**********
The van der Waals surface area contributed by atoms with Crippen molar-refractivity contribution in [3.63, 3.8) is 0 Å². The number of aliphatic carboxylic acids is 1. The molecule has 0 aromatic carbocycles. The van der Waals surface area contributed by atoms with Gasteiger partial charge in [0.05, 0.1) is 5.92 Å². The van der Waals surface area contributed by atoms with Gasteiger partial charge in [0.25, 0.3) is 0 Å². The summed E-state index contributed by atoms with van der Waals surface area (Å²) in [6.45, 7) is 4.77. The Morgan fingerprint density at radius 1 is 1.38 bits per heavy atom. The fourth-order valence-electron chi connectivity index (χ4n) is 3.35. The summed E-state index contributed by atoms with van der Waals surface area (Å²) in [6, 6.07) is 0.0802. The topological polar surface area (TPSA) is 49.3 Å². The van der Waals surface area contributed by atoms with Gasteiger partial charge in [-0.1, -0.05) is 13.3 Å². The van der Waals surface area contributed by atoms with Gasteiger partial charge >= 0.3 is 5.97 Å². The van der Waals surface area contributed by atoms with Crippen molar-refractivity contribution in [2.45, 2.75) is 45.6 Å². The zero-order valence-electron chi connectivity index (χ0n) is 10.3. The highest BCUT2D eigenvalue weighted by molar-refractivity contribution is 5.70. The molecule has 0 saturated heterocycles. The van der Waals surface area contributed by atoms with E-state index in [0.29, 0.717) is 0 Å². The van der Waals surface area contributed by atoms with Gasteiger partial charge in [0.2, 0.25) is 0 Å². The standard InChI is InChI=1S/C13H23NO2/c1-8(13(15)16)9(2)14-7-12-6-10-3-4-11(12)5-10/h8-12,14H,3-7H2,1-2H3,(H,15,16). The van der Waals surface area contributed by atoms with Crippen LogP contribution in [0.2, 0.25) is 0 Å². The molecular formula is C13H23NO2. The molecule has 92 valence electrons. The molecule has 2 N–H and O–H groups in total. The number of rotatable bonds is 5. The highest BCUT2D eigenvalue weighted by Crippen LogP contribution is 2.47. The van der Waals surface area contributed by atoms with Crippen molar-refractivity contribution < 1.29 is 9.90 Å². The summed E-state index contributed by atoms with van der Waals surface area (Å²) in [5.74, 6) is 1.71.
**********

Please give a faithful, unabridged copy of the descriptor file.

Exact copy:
The van der Waals surface area contributed by atoms with Crippen molar-refractivity contribution in [3.63, 3.8) is 0 Å². The number of aliphatic carboxylic acids is 1. The molecule has 0 aromatic carbocycles. The van der Waals surface area contributed by atoms with Gasteiger partial charge in [0.05, 0.1) is 5.92 Å². The van der Waals surface area contributed by atoms with Gasteiger partial charge in [0.25, 0.3) is 0 Å². The summed E-state index contributed by atoms with van der Waals surface area (Å²) in [6.45, 7) is 4.77. The Morgan fingerprint density at radius 1 is 1.38 bits per heavy atom. The fourth-order valence-electron chi connectivity index (χ4n) is 3.35. The summed E-state index contributed by atoms with van der Waals surface area (Å²) in [6, 6.07) is 0.0802. The topological polar surface area (TPSA) is 49.3 Å². The van der Waals surface area contributed by atoms with Gasteiger partial charge in [-0.1, -0.05) is 13.3 Å². The van der Waals surface area contributed by atoms with Gasteiger partial charge >= 0.3 is 5.97 Å². The van der Waals surface area contributed by atoms with Crippen molar-refractivity contribution in [2.45, 2.75) is 45.6 Å². The zero-order valence-electron chi connectivity index (χ0n) is 10.3. The highest BCUT2D eigenvalue weighted by molar-refractivity contribution is 5.70. The molecule has 0 saturated heterocycles. The van der Waals surface area contributed by atoms with E-state index in [0.29, 0.717) is 0 Å². The van der Waals surface area contributed by atoms with Gasteiger partial charge in [0.2, 0.25) is 0 Å². The standard InChI is InChI=1S/C13H23NO2/c1-8(13(15)16)9(2)14-7-12-6-10-3-4-11(12)5-10/h8-12,14H,3-7H2,1-2H3,(H,15,16). The van der Waals surface area contributed by atoms with Crippen LogP contribution in [0.2, 0.25) is 0 Å². The molecular formula is C13H23NO2. The molecule has 92 valence electrons. The molecule has 2 N–H and O–H groups in total. The number of rotatable bonds is 5. The highest BCUT2D eigenvalue weighted by Crippen LogP contribution is 2.47. The van der Waals surface area contributed by atoms with Crippen molar-refractivity contribution < 1.29 is 9.90 Å². The summed E-state index contributed by atoms with van der Waals surface area (Å²) in [5.74, 6) is 1.71.